The statements indeed show a broad spectrum of opinions. Paolo Budroni, a philosopher by education, puts our discussions on OS into the historical context indicating that openness was always an important issue influenced by the technological possibilities. Heather Joseph, a librarian by training, makes an excellent statement pro OS very much aligned with official policy reports on OS. Jonathan Clark, with his strong publishing background, puts the importance of trust in data and the value of links between digital objects into the centre of an OS domain. John Wood, based on his many years of experience with research projects, argues that we need to lower the expectations to make OS feasible. Klaus Tochtermann, a computer scientist by background and active in developing large research infrastructures in Germany, demonstrates that already in the area of integrating metadata across disciplines there are many roadblocks to overcome. George Strawn, based on his experience with getting the Internet started and other IT projects, argues that the usual hype cycle curve will become true again and that it will take time until realistic OS scenarios will become daily practices. Peter Wittenburg, based on his involvement in setting up large research infrastructures and his close relation with many data labs, also argues that implementing a fair “OS by Design” scenario will take time due to several non-technical roadblocks.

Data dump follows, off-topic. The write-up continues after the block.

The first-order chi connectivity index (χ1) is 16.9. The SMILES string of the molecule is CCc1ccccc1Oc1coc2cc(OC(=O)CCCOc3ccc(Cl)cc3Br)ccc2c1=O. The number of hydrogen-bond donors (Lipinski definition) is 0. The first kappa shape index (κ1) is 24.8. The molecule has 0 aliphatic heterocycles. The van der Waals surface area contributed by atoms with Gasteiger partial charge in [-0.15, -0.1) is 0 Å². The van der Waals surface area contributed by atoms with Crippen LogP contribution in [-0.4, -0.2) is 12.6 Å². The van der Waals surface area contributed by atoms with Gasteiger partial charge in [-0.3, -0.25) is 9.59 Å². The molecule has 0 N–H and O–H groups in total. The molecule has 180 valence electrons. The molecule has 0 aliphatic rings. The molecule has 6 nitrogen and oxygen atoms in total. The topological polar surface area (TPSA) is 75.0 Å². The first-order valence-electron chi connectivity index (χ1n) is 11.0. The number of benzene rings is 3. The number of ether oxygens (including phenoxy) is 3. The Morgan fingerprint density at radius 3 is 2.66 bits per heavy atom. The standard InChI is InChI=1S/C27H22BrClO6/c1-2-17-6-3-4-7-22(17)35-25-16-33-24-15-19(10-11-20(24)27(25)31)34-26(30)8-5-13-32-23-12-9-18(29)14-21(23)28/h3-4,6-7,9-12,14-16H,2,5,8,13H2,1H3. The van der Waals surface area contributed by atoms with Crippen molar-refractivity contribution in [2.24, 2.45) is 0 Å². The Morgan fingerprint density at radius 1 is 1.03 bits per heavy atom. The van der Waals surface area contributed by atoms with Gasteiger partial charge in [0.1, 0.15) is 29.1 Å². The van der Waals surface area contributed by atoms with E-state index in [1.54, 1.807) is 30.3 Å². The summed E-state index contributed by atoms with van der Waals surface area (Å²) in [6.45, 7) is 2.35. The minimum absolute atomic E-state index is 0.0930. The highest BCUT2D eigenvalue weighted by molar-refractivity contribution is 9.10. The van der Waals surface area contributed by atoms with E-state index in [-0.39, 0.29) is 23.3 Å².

The contribution of Jean Claude Burgelman is special in this context since he was one of the key persons who solved the policy puzzle to get final agreements of all member states to make the European Open Science Cloud (EOSC) happen, which is an initiative for building an infrastructure to pave the way towards OS in Europe. This serious and fair description of complex political activities that created many frustrations but finally were successful is in our views a unique document worth elaborating on. We therefore asked a few persons who were involved in these processes arguing from highly different backgrounds and points of views to respond with comments on this paper. Again, all six experts whom we asked to participate in this exercise in addition to the editors agreed to make statements: Natalia Manola (IT researcher and OpenAIRE infrastructure chair), Edit Herzcog (RDA council member and ex-member of European Parliament), Per Öster (CSC Director and involved in e-Infrastructures), Barend Mons (Bioinformatics researcher, chair of early EOSC boards and GO FAIR leader), Hanifeh Khayyeri (member of Swedish Research Council and of EOSC Board) and Dimitris Koureas (Biodiversity researcher and leader of DISSCO research infrastructure). We see this elaboration about the EOSC process as a start for further open discussions which should take place in 2021 and which may help to shape EOSC and thus help in establishing an OS domain.